As someone who only reads a few mystery novels a year, I was overwhelmed to discover both Andrea Camilleri and Donna Leon at about the same time. Camilleri's Inspector Salvo Montalbano stories and Leon's Commissario Guido Brunetti novels are so good that I wanted to read them all and was delighted to find that both authors have written at least a dozen books each. Only five or six of Camilleri's have been translated into English from the original Italian so far, but more are on the way. And many of Leon's are out of print in the U.S., but perhaps that will change in the near future.
These are compelling mysteries that draw you right in and keep you hooked right up to the satisfying, if not always happy, conclusions. But that almost goes without saying. What keeps you coming back for more are the characters and the extras, in this case, the backdrops of Sicily and Venice.
Stephen Sartarelli's translations of the Camilleri books are marvelous. It isn't hard to translate a book, but it is difficult to do well. He strikes the perfect balance of translating most things, but turning to explanation when translating would destroy the mood. There are a few pages of explanations at the end of each book, describing pastas and exchange rates and cultural references. For instance, he translates education-impaired cop Catarella's rough speech into something Brooklyn-esque, but he explains Boghonghi the Dwarf, apparently a famous character to most Italians, but not to Americans. (Example of a bad translation -- I remember seeing a dubbed version of the French movie A Man and a Woman that completely destroyed the romantic mood when they replaced the Edith Piaf song playing on the car radio in the original version with a dubbed ragtime tune.)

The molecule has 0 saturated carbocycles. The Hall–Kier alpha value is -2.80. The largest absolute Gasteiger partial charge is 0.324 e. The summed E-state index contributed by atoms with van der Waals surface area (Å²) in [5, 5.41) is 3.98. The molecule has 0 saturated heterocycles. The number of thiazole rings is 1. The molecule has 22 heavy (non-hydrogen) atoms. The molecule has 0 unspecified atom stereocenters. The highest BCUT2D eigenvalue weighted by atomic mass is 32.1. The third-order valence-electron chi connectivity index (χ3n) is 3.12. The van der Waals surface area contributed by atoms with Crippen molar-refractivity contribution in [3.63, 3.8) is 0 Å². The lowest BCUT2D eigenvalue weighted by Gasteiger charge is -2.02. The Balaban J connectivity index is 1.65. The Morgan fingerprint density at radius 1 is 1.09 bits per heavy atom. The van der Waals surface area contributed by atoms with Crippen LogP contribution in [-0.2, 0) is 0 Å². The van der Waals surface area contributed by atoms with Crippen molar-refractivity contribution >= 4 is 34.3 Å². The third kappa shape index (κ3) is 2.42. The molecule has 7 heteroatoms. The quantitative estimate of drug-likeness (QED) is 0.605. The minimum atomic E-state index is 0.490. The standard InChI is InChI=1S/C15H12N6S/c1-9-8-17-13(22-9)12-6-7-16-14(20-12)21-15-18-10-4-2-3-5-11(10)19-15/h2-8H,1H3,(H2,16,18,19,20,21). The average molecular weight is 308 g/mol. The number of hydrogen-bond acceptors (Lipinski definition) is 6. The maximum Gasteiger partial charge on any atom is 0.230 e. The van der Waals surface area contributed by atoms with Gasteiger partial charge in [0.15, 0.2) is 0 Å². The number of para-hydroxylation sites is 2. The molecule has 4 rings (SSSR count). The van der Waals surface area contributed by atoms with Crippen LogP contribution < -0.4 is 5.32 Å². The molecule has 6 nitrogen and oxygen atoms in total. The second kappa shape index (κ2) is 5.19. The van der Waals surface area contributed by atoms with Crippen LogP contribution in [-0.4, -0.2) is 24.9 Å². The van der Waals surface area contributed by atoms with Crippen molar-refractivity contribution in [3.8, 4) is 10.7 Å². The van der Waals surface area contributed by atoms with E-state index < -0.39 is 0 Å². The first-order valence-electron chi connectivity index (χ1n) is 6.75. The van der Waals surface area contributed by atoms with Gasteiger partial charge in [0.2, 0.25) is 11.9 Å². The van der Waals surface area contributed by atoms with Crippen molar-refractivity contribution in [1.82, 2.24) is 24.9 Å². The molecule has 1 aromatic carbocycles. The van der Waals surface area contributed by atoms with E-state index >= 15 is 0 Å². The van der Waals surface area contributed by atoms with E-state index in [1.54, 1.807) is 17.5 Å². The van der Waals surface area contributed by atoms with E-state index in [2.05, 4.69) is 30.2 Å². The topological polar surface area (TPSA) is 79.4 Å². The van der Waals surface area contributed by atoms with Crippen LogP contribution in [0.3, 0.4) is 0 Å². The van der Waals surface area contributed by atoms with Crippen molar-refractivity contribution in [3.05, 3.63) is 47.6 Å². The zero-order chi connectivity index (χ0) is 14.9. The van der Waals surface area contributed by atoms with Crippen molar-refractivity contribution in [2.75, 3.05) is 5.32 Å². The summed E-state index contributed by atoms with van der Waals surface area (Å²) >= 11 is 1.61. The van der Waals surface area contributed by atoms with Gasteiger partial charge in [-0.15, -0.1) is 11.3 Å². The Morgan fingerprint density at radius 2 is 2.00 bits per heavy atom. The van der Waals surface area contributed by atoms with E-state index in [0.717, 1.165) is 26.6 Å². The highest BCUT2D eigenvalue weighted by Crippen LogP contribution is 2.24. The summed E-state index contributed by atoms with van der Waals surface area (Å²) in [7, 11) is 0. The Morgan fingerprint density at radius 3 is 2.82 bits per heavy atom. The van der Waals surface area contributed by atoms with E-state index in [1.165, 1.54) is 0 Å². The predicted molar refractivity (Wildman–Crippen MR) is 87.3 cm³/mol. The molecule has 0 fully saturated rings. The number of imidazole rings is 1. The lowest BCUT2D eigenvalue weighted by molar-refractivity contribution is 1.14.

I can't say which series is better, I tend to think that whichever I am reading at the moment is my favorite.